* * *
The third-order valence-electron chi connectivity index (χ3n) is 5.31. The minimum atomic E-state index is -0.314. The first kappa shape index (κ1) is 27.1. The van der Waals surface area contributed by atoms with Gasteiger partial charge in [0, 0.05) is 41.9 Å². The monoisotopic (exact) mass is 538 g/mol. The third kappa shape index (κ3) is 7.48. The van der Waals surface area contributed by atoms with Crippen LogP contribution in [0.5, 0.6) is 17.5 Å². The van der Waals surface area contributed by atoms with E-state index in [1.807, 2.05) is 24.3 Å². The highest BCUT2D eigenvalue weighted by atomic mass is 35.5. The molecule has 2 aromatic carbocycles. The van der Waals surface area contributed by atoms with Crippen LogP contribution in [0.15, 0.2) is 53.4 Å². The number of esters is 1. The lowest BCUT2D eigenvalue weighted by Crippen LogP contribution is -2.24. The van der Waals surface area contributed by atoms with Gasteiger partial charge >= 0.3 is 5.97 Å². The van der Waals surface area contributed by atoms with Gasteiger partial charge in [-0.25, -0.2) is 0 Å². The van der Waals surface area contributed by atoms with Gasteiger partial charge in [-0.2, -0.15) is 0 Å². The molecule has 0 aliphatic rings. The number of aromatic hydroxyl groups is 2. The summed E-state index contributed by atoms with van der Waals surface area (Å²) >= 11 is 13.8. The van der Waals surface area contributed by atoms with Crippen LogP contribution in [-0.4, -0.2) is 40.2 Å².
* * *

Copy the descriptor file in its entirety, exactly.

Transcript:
The third-order valence-electron chi connectivity index (χ3n) is 5.31. The minimum atomic E-state index is -0.314. The first kappa shape index (κ1) is 27.1. The van der Waals surface area contributed by atoms with Gasteiger partial charge in [0, 0.05) is 41.9 Å². The monoisotopic (exact) mass is 538 g/mol. The third kappa shape index (κ3) is 7.48. The van der Waals surface area contributed by atoms with Crippen LogP contribution in [0.5, 0.6) is 17.5 Å². The van der Waals surface area contributed by atoms with E-state index in [1.807, 2.05) is 24.3 Å². The highest BCUT2D eigenvalue weighted by atomic mass is 35.5. The molecule has 2 aromatic carbocycles. The van der Waals surface area contributed by atoms with Crippen LogP contribution in [0.15, 0.2) is 53.4 Å². The number of esters is 1. The lowest BCUT2D eigenvalue weighted by Crippen LogP contribution is -2.24. The van der Waals surface area contributed by atoms with Gasteiger partial charge >= 0.3 is 5.97 Å². The van der Waals surface area contributed by atoms with Gasteiger partial charge in [-0.25, -0.2) is 0 Å². The van der Waals surface area contributed by atoms with Gasteiger partial charge in [-0.2, -0.15) is 0 Å². The molecule has 0 aliphatic rings. The number of aromatic hydroxyl groups is 2. The summed E-state index contributed by atoms with van der Waals surface area (Å²) >= 11 is 13.8. The van der Waals surface area contributed by atoms with Crippen LogP contribution in [-0.4, -0.2) is 40.2 Å².